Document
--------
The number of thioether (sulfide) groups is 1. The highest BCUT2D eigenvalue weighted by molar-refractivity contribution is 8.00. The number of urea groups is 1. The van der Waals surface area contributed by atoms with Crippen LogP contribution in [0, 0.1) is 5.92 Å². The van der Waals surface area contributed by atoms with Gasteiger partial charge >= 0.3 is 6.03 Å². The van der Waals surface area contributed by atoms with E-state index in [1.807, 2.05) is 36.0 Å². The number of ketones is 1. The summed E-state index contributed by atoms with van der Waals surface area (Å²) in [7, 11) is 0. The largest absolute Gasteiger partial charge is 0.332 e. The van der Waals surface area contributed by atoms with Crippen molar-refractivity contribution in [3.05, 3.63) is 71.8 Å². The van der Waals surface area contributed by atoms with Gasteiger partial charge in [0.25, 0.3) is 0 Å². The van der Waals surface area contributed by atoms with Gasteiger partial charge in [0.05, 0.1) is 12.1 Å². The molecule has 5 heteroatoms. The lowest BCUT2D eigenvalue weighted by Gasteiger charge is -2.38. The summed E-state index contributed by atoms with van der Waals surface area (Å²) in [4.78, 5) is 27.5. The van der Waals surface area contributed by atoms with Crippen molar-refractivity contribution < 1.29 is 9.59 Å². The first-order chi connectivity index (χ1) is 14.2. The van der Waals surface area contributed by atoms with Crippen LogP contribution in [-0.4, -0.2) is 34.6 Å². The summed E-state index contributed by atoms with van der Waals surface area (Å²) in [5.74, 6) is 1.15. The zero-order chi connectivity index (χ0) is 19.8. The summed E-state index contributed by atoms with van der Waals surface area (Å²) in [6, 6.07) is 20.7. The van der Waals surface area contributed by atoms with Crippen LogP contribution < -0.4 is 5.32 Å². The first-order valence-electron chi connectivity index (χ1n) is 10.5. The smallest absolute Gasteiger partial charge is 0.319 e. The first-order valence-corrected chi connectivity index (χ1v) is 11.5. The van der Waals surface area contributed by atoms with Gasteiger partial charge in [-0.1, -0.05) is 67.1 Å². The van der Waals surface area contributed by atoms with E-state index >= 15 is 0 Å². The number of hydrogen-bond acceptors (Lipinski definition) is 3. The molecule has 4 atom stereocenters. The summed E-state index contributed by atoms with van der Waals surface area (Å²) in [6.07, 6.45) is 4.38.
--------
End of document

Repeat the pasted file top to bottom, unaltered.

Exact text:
The number of thioether (sulfide) groups is 1. The highest BCUT2D eigenvalue weighted by molar-refractivity contribution is 8.00. The number of urea groups is 1. The van der Waals surface area contributed by atoms with Crippen LogP contribution in [0, 0.1) is 5.92 Å². The van der Waals surface area contributed by atoms with Gasteiger partial charge >= 0.3 is 6.03 Å². The van der Waals surface area contributed by atoms with E-state index in [1.807, 2.05) is 36.0 Å². The number of ketones is 1. The summed E-state index contributed by atoms with van der Waals surface area (Å²) in [7, 11) is 0. The largest absolute Gasteiger partial charge is 0.332 e. The van der Waals surface area contributed by atoms with Crippen molar-refractivity contribution in [3.05, 3.63) is 71.8 Å². The van der Waals surface area contributed by atoms with Gasteiger partial charge in [0.25, 0.3) is 0 Å². The van der Waals surface area contributed by atoms with Gasteiger partial charge in [0.05, 0.1) is 12.1 Å². The molecule has 5 heteroatoms. The lowest BCUT2D eigenvalue weighted by Gasteiger charge is -2.38. The summed E-state index contributed by atoms with van der Waals surface area (Å²) in [4.78, 5) is 27.5. The van der Waals surface area contributed by atoms with Crippen molar-refractivity contribution < 1.29 is 9.59 Å². The first-order chi connectivity index (χ1) is 14.2. The van der Waals surface area contributed by atoms with Crippen LogP contribution in [-0.4, -0.2) is 34.6 Å². The summed E-state index contributed by atoms with van der Waals surface area (Å²) in [5.74, 6) is 1.15. The zero-order chi connectivity index (χ0) is 19.8. The summed E-state index contributed by atoms with van der Waals surface area (Å²) in [6, 6.07) is 20.7. The van der Waals surface area contributed by atoms with Crippen LogP contribution < -0.4 is 5.32 Å². The first-order valence-electron chi connectivity index (χ1n) is 10.5. The smallest absolute Gasteiger partial charge is 0.319 e. The first-order valence-corrected chi connectivity index (χ1v) is 11.5. The van der Waals surface area contributed by atoms with Gasteiger partial charge in [-0.1, -0.05) is 67.1 Å². The van der Waals surface area contributed by atoms with E-state index >= 15 is 0 Å². The number of hydrogen-bond acceptors (Lipinski definition) is 3. The molecule has 4 atom stereocenters. The summed E-state index contributed by atoms with van der Waals surface area (Å²) in [6.07, 6.45) is 4.38.